Coupling of two non-processive myosin 5c dimers enables processive stepping along actin filaments

Sci Rep. 2014 May 9;4:4907. doi: 10.1038/srep04907.

Abstract

Myosin 5c (Myo5c) is a low duty ratio, non-processive motor unable to move continuously along actin filaments though it is believed to participate in secretory vesicle trafficking in vertebrate cells. Here, we measured the ATPase kinetics of Myo5c dimers and tested the possibility that the coupling of two Myo5c molecules enables processive movement. Steady-state ATPase activity and ADP dissociation kinetics demonstrated that a dimer of Myo5c-HMM (double-headed heavy meromyosin 5c) has a 6-fold lower Km for actin filaments than Myo5c-S1 (single-headed myosin 5c subfragment-1), indicating that the two heads of Myo5c-HMM increase F-actin-binding affinity. Nanometer-precision tracking analyses showed that two Myo5c-HMM dimers linked with each other via a DNA scaffold and moved processively along actin filaments. Moreover, the distance between the Myo5c molecules on the DNA scaffold is an important factor for the processive movement. Individual Myo5c molecules in two-dimer complexes move stochastically in 30-36 nm steps. These results demonstrate that two dimers of Myo5c molecules on a DNA scaffold increased the probability of rebinding to F-actin and enabled processive steps along actin filaments, which could be used for collective cargo transport in cells.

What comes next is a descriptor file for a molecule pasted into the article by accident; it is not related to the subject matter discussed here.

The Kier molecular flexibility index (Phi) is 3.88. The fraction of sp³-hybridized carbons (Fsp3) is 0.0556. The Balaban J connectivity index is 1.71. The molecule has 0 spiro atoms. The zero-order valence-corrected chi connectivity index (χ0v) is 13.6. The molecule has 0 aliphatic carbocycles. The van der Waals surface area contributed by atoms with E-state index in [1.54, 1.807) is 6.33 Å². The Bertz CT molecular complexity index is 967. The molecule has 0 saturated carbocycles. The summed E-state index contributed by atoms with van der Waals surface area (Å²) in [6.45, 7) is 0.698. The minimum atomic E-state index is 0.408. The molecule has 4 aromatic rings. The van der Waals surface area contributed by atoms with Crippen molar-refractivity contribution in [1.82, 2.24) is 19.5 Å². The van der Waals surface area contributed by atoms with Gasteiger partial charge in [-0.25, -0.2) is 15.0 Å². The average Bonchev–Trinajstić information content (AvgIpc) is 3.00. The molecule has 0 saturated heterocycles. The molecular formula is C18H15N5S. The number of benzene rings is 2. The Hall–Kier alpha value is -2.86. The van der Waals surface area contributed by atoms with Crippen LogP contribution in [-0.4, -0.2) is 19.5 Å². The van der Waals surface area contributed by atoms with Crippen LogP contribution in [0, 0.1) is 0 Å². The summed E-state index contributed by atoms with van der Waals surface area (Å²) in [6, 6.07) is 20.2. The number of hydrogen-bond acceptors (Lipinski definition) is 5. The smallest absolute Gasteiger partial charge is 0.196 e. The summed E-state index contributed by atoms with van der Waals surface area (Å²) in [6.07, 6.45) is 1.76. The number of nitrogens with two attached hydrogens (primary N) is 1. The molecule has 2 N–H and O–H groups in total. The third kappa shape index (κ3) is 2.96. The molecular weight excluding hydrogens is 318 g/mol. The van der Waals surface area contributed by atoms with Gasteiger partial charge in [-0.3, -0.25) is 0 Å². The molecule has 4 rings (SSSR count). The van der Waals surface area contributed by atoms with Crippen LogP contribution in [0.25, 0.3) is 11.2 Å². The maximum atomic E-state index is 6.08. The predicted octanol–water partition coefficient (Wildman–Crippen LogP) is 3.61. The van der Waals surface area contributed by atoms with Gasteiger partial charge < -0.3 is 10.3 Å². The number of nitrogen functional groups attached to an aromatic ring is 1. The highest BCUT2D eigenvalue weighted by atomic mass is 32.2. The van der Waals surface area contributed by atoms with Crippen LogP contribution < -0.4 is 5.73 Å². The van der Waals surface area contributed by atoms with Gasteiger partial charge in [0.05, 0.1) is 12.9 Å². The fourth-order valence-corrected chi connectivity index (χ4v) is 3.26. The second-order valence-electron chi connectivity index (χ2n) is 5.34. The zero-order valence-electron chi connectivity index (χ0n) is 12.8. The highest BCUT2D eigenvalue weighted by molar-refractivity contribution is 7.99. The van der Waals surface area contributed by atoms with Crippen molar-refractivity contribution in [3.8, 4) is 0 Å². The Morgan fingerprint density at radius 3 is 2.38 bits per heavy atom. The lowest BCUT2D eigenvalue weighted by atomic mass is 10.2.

Publication types

  • Research Support, N.I.H., Extramural
  • Research Support, Non-U.S. Gov't

MeSH terms

  • Actin Cytoskeleton / metabolism*
  • Adenosine Diphosphate / metabolism
  • Adenosine Triphosphatases
  • DNA / metabolism
  • Enzyme Activation
  • Gene Expression
  • Humans
  • Hydrolysis
  • Kinetics
  • Myosin Type V / chemistry
  • Myosin Type V / genetics
  • Myosin Type V / metabolism*
  • Protein Binding
  • Protein Multimerization*
  • Recombinant Proteins / chemistry
  • Recombinant Proteins / genetics
  • Recombinant Proteins / metabolism

Substances

  • Recombinant Proteins
  • Adenosine Diphosphate
  • DNA
  • Adenosine Triphosphatases
  • Myosin Type V